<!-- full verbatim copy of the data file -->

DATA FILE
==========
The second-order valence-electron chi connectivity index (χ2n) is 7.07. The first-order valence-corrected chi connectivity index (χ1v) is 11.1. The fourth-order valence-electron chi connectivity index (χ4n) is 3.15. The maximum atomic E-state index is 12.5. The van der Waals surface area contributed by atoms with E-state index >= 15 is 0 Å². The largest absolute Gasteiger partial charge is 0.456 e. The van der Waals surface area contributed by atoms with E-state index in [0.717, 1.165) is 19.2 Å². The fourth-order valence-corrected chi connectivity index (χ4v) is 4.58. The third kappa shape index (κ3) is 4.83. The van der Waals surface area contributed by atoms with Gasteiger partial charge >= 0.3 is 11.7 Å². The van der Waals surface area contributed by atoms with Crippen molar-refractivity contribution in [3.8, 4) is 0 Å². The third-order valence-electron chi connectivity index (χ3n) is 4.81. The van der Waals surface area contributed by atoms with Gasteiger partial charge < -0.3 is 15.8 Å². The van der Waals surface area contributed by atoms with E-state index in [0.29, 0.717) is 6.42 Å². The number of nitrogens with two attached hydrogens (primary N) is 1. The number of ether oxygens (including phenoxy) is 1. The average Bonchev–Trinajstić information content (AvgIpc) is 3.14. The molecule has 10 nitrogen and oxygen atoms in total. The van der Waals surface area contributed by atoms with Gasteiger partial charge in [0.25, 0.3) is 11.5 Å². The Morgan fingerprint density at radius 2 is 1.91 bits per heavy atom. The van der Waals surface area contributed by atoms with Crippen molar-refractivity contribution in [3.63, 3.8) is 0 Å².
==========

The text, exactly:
The second-order valence-electron chi connectivity index (χ2n) is 7.07. The first-order valence-corrected chi connectivity index (χ1v) is 11.1. The fourth-order valence-electron chi connectivity index (χ4n) is 3.15. The maximum atomic E-state index is 12.5. The van der Waals surface area contributed by atoms with E-state index >= 15 is 0 Å². The largest absolute Gasteiger partial charge is 0.456 e. The van der Waals surface area contributed by atoms with E-state index in [0.717, 1.165) is 19.2 Å². The fourth-order valence-corrected chi connectivity index (χ4v) is 4.58. The third kappa shape index (κ3) is 4.83. The van der Waals surface area contributed by atoms with Gasteiger partial charge >= 0.3 is 11.7 Å². The van der Waals surface area contributed by atoms with Crippen molar-refractivity contribution in [3.8, 4) is 0 Å². The third-order valence-electron chi connectivity index (χ3n) is 4.81. The van der Waals surface area contributed by atoms with Gasteiger partial charge < -0.3 is 15.8 Å². The van der Waals surface area contributed by atoms with E-state index in [0.29, 0.717) is 6.42 Å². The number of nitrogens with two attached hydrogens (primary N) is 1. The number of ether oxygens (including phenoxy) is 1. The average Bonchev–Trinajstić information content (AvgIpc) is 3.14. The molecule has 10 nitrogen and oxygen atoms in total. The van der Waals surface area contributed by atoms with Gasteiger partial charge in [0.25, 0.3) is 11.5 Å². The Morgan fingerprint density at radius 2 is 1.91 bits per heavy atom. The van der Waals surface area contributed by atoms with Crippen molar-refractivity contribution in [3.63, 3.8) is 0 Å².